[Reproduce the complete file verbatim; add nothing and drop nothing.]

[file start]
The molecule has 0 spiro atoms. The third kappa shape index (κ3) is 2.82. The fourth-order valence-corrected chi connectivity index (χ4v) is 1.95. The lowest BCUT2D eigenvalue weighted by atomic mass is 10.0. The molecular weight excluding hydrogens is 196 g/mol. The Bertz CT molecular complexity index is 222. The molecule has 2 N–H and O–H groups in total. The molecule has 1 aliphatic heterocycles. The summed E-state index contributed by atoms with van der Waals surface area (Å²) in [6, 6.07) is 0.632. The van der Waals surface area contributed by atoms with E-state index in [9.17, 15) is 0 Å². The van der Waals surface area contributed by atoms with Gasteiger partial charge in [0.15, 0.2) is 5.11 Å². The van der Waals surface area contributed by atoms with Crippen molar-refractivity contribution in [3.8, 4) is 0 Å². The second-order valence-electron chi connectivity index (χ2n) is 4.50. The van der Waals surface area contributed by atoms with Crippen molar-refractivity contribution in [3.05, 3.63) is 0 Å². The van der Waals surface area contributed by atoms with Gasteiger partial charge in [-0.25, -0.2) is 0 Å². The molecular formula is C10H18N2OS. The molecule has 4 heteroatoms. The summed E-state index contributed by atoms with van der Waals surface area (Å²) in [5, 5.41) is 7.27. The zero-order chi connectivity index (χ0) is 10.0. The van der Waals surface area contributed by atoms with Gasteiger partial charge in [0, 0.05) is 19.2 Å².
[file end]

The molecule has 0 spiro atoms. The third kappa shape index (κ3) is 2.82. The fourth-order valence-corrected chi connectivity index (χ4v) is 1.95. The lowest BCUT2D eigenvalue weighted by atomic mass is 10.0. The molecular weight excluding hydrogens is 196 g/mol. The Bertz CT molecular complexity index is 222. The molecule has 2 N–H and O–H groups in total. The molecule has 1 aliphatic heterocycles. The summed E-state index contributed by atoms with van der Waals surface area (Å²) in [6, 6.07) is 0.632. The van der Waals surface area contributed by atoms with E-state index in [9.17, 15) is 0 Å². The van der Waals surface area contributed by atoms with Gasteiger partial charge in [0.15, 0.2) is 5.11 Å². The van der Waals surface area contributed by atoms with Crippen molar-refractivity contribution in [3.8, 4) is 0 Å². The second-order valence-electron chi connectivity index (χ2n) is 4.50. The van der Waals surface area contributed by atoms with Crippen molar-refractivity contribution in [3.05, 3.63) is 0 Å². The van der Waals surface area contributed by atoms with Gasteiger partial charge in [-0.25, -0.2) is 0 Å². The molecular formula is C10H18N2OS. The molecule has 4 heteroatoms. The summed E-state index contributed by atoms with van der Waals surface area (Å²) in [5, 5.41) is 7.27. The zero-order chi connectivity index (χ0) is 10.0. The van der Waals surface area contributed by atoms with Gasteiger partial charge in [0, 0.05) is 19.2 Å².